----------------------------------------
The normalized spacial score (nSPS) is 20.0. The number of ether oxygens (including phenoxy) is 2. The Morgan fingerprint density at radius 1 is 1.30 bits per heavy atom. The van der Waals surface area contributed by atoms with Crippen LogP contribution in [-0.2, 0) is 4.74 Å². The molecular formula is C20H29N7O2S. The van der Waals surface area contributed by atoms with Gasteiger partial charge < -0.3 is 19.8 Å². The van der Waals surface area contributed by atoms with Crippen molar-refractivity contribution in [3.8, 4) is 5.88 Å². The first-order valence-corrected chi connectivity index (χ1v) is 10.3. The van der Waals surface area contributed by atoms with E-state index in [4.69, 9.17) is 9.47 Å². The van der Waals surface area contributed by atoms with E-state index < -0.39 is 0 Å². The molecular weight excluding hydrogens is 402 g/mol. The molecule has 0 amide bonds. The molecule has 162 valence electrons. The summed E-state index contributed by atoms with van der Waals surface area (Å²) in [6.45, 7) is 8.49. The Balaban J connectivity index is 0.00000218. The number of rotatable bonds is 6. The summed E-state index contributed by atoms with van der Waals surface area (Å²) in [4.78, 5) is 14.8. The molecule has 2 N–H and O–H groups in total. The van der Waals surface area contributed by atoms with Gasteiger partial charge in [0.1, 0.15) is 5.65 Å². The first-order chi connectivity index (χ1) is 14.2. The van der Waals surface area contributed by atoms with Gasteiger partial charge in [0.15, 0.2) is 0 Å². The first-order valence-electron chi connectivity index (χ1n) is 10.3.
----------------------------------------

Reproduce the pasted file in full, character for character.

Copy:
The normalized spacial score (nSPS) is 20.0. The number of ether oxygens (including phenoxy) is 2. The Morgan fingerprint density at radius 1 is 1.30 bits per heavy atom. The van der Waals surface area contributed by atoms with Crippen LogP contribution in [-0.2, 0) is 4.74 Å². The molecular formula is C20H29N7O2S. The van der Waals surface area contributed by atoms with Gasteiger partial charge < -0.3 is 19.8 Å². The van der Waals surface area contributed by atoms with Crippen molar-refractivity contribution in [3.8, 4) is 5.88 Å². The first-order valence-corrected chi connectivity index (χ1v) is 10.3. The van der Waals surface area contributed by atoms with E-state index in [4.69, 9.17) is 9.47 Å². The van der Waals surface area contributed by atoms with E-state index < -0.39 is 0 Å². The molecular weight excluding hydrogens is 402 g/mol. The molecule has 0 amide bonds. The molecule has 162 valence electrons. The summed E-state index contributed by atoms with van der Waals surface area (Å²) in [6.45, 7) is 8.49. The Balaban J connectivity index is 0.00000218. The number of rotatable bonds is 6. The summed E-state index contributed by atoms with van der Waals surface area (Å²) in [4.78, 5) is 14.8. The molecule has 2 N–H and O–H groups in total. The van der Waals surface area contributed by atoms with Gasteiger partial charge in [0.1, 0.15) is 5.65 Å². The first-order chi connectivity index (χ1) is 14.2. The van der Waals surface area contributed by atoms with Gasteiger partial charge in [0.15, 0.2) is 0 Å². The first-order valence-electron chi connectivity index (χ1n) is 10.3.